December 8, 2011

A Bit of Payback to Atheists

First, a reminder of why atheists are the least-liked and least-respected group. Protest this, protest that, expect the majority to bow to their whims...
One Virginia courthouse is taking the debate over Christmas displays on public property to the next level with a controversial “crucified Santa” set-up.
Julie Grandfield, assistant to the Loudon County Administrator, explained to The Christian Post that the individual responsible for the display went through the system. “Board of Supervisors currently has a policy in place to allow displays on the courthouse lawn,” said Grandfield. “There are only 9 display sites that are filled on a first-come, first-serve basis. The applicants choose the 3 week period they want to have their display shown.” Grandfield also said that among the displays approved, there would be two nativity scenes that will be put up “later in the month.”
She declined to comment on whether or not the display was tasteful, saying that it “is a matter of subjective opinion.”
Read the rest of "'Crucified Santa' on Display at Va. County Courthouse" here, and continue below for more fun.

Next on the docket, a bit of creative payback. Atheist groups conveniently forget (and frequently try to rewrite) American history, that we were founded on Christian principles. So, having a cross on a water tower is "an endorsement of religion"? Oh, spare me!
Mayor James Bellar was planning to cave to atheists’ demands and have the religious symbol moved to private land. Bellar, who defended its presence, claimed that the town could not afford to pay for an expensive legal battle with Freedom From Religion Foundation (FFRF) — the “freethinking” group seeking its removal. Thus, moving it to a nearby highway seemed like the best possible solution. 
In its new location, Bellar said it would be seen by an even larger audience. But rather than make good on this plan, the mayor decided to voice his protest to the atheists’ demands.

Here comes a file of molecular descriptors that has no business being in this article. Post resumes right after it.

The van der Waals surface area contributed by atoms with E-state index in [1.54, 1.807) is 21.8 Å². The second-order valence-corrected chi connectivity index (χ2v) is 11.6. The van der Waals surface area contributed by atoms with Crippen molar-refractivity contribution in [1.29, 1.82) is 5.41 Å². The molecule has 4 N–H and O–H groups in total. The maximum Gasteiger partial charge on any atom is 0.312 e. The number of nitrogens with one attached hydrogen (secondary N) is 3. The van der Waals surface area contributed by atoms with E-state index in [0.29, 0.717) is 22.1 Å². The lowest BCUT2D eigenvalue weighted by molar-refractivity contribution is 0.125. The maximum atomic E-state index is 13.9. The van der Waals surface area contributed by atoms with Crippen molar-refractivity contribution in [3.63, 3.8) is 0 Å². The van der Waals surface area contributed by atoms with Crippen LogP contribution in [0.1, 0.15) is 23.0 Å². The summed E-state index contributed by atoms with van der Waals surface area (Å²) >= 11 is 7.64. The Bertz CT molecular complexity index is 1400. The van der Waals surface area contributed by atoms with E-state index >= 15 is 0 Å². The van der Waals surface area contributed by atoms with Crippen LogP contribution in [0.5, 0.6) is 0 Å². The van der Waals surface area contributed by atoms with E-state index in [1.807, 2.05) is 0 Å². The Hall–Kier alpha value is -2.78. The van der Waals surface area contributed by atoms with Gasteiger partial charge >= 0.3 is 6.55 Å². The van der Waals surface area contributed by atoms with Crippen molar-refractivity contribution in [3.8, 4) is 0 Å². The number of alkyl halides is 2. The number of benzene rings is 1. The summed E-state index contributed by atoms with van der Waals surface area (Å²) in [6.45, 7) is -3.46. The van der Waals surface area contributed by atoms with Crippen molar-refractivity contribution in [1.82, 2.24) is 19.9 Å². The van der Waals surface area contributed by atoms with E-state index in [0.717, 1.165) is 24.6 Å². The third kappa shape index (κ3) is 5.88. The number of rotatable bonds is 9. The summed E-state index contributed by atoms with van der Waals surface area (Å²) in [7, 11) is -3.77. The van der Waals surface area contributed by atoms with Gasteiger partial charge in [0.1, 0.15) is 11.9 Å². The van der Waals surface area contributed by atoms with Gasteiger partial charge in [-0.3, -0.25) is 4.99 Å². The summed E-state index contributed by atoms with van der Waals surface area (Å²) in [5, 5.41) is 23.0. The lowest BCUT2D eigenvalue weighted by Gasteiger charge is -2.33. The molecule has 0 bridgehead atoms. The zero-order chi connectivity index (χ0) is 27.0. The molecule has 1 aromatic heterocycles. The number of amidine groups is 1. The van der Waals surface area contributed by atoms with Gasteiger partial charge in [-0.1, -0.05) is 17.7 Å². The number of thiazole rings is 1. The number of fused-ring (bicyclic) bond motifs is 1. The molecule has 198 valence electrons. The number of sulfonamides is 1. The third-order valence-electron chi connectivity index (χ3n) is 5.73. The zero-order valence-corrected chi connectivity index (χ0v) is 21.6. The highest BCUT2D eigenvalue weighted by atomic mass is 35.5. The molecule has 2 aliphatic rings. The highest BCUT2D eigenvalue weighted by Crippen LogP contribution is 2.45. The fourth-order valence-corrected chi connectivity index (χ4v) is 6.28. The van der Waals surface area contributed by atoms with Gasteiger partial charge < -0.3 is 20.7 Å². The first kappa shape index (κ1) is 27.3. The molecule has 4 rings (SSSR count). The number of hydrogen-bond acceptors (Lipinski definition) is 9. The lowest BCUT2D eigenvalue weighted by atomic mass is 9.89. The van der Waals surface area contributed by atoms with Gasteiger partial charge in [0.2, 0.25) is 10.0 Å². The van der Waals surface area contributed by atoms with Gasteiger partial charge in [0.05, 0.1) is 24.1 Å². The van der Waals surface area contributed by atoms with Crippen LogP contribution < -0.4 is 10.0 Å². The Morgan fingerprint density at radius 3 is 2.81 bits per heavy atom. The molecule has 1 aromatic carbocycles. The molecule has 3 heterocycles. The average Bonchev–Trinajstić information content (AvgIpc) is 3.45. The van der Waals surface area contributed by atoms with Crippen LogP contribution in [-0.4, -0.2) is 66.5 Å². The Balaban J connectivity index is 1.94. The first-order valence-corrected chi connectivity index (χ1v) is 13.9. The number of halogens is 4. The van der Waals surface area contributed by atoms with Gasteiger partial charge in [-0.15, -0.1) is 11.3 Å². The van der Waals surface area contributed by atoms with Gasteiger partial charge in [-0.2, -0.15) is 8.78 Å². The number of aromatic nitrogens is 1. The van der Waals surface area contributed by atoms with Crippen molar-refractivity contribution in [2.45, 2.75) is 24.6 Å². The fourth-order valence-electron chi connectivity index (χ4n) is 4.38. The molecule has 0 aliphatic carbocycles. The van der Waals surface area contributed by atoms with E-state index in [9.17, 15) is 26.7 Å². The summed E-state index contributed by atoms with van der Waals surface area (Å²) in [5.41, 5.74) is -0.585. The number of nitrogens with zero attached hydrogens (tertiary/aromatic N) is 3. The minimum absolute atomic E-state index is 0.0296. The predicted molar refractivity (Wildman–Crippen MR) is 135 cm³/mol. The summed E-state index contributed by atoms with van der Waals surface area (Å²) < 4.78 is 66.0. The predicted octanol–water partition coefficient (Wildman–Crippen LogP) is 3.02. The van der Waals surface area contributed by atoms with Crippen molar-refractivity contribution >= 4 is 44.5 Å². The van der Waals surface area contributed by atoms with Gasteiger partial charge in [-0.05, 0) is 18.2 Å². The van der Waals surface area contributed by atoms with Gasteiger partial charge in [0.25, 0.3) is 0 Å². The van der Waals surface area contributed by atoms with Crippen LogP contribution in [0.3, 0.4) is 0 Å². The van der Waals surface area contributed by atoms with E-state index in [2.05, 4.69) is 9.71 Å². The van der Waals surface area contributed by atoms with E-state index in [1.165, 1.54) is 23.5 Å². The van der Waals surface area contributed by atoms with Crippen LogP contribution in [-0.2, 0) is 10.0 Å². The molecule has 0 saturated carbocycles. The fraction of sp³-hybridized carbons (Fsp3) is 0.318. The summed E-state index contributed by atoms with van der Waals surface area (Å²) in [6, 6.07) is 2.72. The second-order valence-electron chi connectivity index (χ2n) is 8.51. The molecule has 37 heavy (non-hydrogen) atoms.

Find out how the mayor made his voice known loud and clear, read about the controversial water tower cross here, and then see the final installment below.

Every once in a while, we hear or read rumors about atheists wanting "In God We Trust" removed as the national motto of the United States. Sometimes, they even try. But that notion was soundly trounced as Congress reaffirmed "In God We Trust" as the national motto by a vote of 396 to 9. Naturally, B. Hussein Obama chose to mock the vote because they did not vote on his political grandstanding.
Approved 396-9, the resolution affirms “In God We Trust” and encourages its display in all public buildings, public schools and other government institutions - even though the motto wasn’t facing any legislative threats and was reaffirmed by the Senate five years ago. 
While opponents of the measure said it was unnecessary, lead sponsor J. Randy Forbes, Virginia Republican, said he was concerned about how the motto was being treated by the courts, legislators and President Obama. 
“I realize there are some who don’t see a difference between what we’re doing from naming a post office or commending some athletic team,” Mr. Forbes said. “But I happen to believe when Thomas Jefferson stated in the Declaration of Independence that our rights came from God, that he didn’t think it was irrelevant or not important.”
Read the rest of "House vote reaffirms ‘In God We Trust’" here.

December 6, 2011

Dearborn, Muslims and Human Rights

From "Answering Musims":
The prominent human rights organization American Freedom Defense Initiative (AFDI), its Stop Islamization of America (SIOA) program and the Virginia Anti-Shariah Task Force (VAST) will be hosting the first-ever human rights conference dedicated to exposing the plight of women under Islamic law in Dearborn, Michigan on the anniversary of the honor murder of Jessica Mokdad: the Jessica Mokdad Human Rights Conference.

The Jessica Mokdad Human Rights Conference will be held at the Hyatt Hotel in Dearborn. After bowing to Islamic supremacist pressure and canceling a speech by Pamela Geller that had been scheduled for a Hyatt in Nashville, Tennessee, the Hyatt reversed its stance, recovered its understanding of the American principle of free speech, apologized and offered AFDI space in a Hyatt for a future Conference to make it up the human rights organization. Geller chose the Hyatt in Dearborn to stand in solidarity there with girls who are in danger of being victimized like Jessica Mokdad.

Jessica Mokdad was a 20-year-old Muslim woman in Warren, Michigan, who was brutally murdered in May 2011. Fox News Detroit reported: “Authorities say a Minnesota man killed his 20-year-old stepdaughter in Michigan because she left home and wasn't following Islam.” Jessica’s stepfather, a devout Muslim, tracked his stepdaughter over four states to murder her for bringing dishonor on her family.

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